Members of The Church of Jesus Christ of Latter-day Saints (often misnamed Mormons) believe that God is the father of all of our spirits. Each of us lived with God, our Heavenly Father, before we were born. Paul wrote, “The Spirit itself beareth witness with our spirit, that we are the children of God” (Romans 8:16). We are all spiritual children of God and are, therefore, brothers and sisters to each other. This is what Mormon missionaries go out to the world to teach.
One reason Latter-day Saints (“Mormons”) build temples is to help each of us, the children of God, to commune with our Heavenly Father and to ultimately qualify ourselves to return to Him after this life. Mormons believe that we can speak to God through prayer and that He answers those prayers by communicating feelings to our hearts and thoughts to our minds, as well as through the actions of others. The reality of our relationship with God and our ability to speak with Him as our Father are two major messages The Church of Jesus Christ of Latter-day Saints shares with the world, sometimes through Mormon missionaries.
Mormon missionaries are messengers of the gospel of Jesus Christ. These missionaries are usually single young men and women between the ages of 19–26, though couples in their retirement years or older single sisters may also volunteer. The official website of the The Church of Jesus Christ of Latter-day Saints reports that more than 52,480 missionaries are currently volunteering in 340 geographical areas, called missions. Most Mormon missionaries volunteer for a period of 18–24 months.
Mormon missionaries, of The Church of Jesus Christ of Latter-day Saints, are not paid for their extensive service. On the contrary, they are expected to cover their living expenses while serving as full-time volunteers for the Church. Many give up (or at least postpone) scholarships, careers, and other opportunities to volunteer. They come from all over the world and go wherever they are asked to go—from New York to New Delhi.
Once assigned to a mission, a local mission president (also a volunteer) coordinates which missionaries will serve in a given city or region at a given time. Every missionary spends 24 hours of every day with another missionary of the same gender; these duos, called companionships, are assigned by the mission president. Companionships and geographic assignments may be rotated by the mission president every few months.
Mormon missionaries go wherever they may be assigned, prepared to serve God wholeheartedly. Roughly 90 hours of an average week are dedicated to study, sharing the words of Christ, inviting those interested in the Church to learn more, and helping those around them with everything from yard work to overcoming addiction to disaster cleanup to researching family history.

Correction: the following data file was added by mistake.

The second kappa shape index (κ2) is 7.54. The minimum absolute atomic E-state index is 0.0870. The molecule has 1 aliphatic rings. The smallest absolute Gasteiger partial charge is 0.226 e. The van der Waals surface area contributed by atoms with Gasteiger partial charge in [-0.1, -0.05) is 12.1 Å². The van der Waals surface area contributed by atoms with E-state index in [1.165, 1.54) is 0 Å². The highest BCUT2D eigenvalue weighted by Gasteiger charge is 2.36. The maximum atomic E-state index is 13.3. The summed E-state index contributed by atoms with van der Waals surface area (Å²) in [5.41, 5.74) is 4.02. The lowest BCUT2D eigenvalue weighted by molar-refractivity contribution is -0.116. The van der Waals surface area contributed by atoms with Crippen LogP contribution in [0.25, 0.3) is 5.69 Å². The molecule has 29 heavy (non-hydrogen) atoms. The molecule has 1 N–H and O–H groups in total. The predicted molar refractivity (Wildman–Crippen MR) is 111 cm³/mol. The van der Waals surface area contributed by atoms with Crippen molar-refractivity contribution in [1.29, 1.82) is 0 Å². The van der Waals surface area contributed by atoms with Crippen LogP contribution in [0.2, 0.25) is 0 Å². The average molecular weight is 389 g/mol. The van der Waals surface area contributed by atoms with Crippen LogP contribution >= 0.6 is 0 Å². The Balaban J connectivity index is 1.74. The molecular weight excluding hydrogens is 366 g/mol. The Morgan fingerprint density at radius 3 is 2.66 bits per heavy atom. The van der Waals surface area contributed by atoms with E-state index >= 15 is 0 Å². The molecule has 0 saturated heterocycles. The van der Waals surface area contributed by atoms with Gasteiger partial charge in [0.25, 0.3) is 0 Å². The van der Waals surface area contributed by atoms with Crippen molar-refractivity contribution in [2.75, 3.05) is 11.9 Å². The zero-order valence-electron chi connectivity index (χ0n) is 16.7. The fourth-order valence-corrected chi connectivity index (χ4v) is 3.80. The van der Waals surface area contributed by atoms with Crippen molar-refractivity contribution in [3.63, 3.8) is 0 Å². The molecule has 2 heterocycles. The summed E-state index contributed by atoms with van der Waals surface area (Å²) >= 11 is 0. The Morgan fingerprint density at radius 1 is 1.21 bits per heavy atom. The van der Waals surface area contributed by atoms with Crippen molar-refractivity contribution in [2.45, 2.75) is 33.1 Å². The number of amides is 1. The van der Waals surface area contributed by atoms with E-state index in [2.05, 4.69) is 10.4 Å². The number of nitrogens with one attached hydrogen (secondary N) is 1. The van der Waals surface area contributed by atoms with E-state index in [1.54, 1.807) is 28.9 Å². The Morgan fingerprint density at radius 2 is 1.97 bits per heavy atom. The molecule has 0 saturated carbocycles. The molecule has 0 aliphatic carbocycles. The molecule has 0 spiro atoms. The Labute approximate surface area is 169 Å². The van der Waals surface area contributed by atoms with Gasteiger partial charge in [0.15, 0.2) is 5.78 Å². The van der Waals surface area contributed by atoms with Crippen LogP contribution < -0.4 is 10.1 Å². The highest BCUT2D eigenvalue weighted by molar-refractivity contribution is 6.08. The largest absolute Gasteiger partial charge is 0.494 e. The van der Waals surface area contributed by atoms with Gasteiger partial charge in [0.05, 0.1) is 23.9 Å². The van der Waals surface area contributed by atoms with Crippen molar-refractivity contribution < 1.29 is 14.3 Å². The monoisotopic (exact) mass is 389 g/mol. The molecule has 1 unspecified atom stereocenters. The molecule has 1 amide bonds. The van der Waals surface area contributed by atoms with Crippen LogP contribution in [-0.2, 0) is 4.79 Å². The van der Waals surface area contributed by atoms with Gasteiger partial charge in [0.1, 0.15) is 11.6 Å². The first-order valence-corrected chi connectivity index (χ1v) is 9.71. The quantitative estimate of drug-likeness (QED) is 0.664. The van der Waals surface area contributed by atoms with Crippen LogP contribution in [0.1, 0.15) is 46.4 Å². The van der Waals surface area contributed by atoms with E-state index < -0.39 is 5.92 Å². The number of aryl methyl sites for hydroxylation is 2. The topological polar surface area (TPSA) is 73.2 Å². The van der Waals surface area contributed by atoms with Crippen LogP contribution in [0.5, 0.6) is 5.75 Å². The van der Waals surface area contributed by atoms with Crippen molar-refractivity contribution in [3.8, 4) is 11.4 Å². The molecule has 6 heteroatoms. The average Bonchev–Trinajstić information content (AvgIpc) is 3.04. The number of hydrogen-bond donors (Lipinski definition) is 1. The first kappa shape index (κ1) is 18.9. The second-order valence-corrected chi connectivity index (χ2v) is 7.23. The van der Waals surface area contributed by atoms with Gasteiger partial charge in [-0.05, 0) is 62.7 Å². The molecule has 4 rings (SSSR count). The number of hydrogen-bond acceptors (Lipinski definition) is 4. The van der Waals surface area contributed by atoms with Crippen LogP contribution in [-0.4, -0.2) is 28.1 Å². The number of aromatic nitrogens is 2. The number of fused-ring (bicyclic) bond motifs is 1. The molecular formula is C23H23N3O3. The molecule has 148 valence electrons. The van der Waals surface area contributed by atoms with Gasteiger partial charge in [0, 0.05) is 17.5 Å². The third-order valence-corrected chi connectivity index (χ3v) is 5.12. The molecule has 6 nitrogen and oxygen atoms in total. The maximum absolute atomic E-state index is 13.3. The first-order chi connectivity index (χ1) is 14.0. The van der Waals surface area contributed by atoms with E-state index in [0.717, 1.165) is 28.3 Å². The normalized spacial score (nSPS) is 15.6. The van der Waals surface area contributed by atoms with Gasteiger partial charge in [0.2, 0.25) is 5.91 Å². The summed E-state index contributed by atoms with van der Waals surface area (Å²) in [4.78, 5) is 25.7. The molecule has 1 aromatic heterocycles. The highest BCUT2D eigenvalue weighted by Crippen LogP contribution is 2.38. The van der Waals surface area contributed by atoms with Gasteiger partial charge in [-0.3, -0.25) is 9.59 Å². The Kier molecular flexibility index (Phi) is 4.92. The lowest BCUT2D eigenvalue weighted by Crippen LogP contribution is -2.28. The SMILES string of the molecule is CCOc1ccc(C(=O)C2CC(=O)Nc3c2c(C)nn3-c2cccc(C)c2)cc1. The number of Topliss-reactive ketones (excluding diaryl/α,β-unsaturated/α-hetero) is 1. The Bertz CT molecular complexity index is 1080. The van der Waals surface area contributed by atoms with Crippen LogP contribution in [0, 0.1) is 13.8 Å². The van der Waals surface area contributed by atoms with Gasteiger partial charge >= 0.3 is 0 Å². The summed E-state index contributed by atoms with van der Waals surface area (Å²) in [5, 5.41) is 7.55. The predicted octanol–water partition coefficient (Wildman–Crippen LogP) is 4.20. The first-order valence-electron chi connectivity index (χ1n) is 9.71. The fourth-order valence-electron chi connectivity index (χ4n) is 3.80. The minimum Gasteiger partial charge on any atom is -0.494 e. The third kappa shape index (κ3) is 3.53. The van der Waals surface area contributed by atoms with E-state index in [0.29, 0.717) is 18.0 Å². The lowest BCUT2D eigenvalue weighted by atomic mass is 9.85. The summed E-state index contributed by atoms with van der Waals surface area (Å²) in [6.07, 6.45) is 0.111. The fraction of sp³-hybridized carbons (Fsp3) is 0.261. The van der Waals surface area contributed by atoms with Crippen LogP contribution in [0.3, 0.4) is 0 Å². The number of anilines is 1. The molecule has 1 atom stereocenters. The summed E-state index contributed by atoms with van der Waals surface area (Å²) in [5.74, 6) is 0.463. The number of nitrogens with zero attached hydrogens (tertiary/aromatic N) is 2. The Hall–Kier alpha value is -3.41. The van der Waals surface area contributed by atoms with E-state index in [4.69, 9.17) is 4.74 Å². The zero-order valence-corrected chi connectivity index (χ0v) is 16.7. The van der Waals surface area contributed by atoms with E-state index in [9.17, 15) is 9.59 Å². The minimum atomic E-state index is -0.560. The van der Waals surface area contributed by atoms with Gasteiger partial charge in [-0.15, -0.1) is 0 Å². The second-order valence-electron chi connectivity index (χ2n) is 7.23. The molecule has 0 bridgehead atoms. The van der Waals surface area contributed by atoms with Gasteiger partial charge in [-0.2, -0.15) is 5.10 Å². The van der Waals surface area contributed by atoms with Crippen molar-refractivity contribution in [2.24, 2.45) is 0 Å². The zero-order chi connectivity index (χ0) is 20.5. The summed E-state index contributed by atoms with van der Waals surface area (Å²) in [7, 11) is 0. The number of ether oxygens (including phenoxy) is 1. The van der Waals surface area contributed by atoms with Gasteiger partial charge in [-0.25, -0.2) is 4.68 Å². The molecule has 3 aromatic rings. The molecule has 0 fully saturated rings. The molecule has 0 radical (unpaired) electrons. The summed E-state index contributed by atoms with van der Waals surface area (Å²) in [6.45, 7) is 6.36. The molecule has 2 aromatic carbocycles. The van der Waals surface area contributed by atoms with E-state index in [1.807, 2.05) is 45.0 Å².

As part of their weekly routine, Mormon missionaries set aside eight hours to complete any necessary preparations for the coming week. Grocery shopping, laundry, letters or emails to family, and some needed recreation or down time are all completed within these few hours each week.
Missionaries abide by a strict code of conduct. For their 18–24-month term of service, they avoid the entertainment, parties, and dating relationships common to others their age. They are expected to be up by 6:30 in the morning and in bed by 10:30 at night. At least two hours of every morning are devoted to studying the scriptures. Men dress in suits and women in skirts. All missionaries wear black name tags that identify them as servants of God. Other rules, including some cultural boundaries, are designated by the leadership of the Church and the local mission president.
Despite the grueling schedule and what might be seen as a strict code of conduct, Mormon missionary work is also very rewarding. There is great satisfaction in witnessing people—our brothers and sisters—make changes that will improve their lives. Missionaries have helped alcoholics get away from drinking, tense families find harmony, and doubting and depressed hearts find faith and hope through Jesus Christ.
Like the missionaries of the New Testament, Mormon missionaries are instructed to teach, preach, and expound the doctrines of Christ. They testify from their own experiences how God has reached out to them in their lives and answered their prayers. They also testify how they know that God has a plan for each of us, how families can be sealed together through the eternities in holy temples, and how each of us can receive forgiveness and strength through the sacrifice and resurrection of Jesus Christ.
If you’d like to know more about missionaries or their message, they’d be happy to speak with you. Feel free to stop them when you see them to ask whatever questions may be in your heart. If you’d prefer, you can also chat with a missionary online or schedule a time for some missionaries to come by your home. They appreciate the opportunity to share with you, their brother or sister, what our Heavenly Father expects of us and how we can return to our eternal home.
Dallin Kimble is a member of The Church of Jesus Christ of Latter-day Saints (“Mormon”). He is a devoted husband and father of two, a freelance writer, a leader is his local town and a graduate student of Public Administration at Arizona State University. More of his writing can be found on his blog at principlesofthegospel.blogspot.com.
Doris White is a native of Oregon and graduated from Brigham Young University with a degree in English and a minor in Editing. She loves to talk with others about the gospel of Jesus Christ.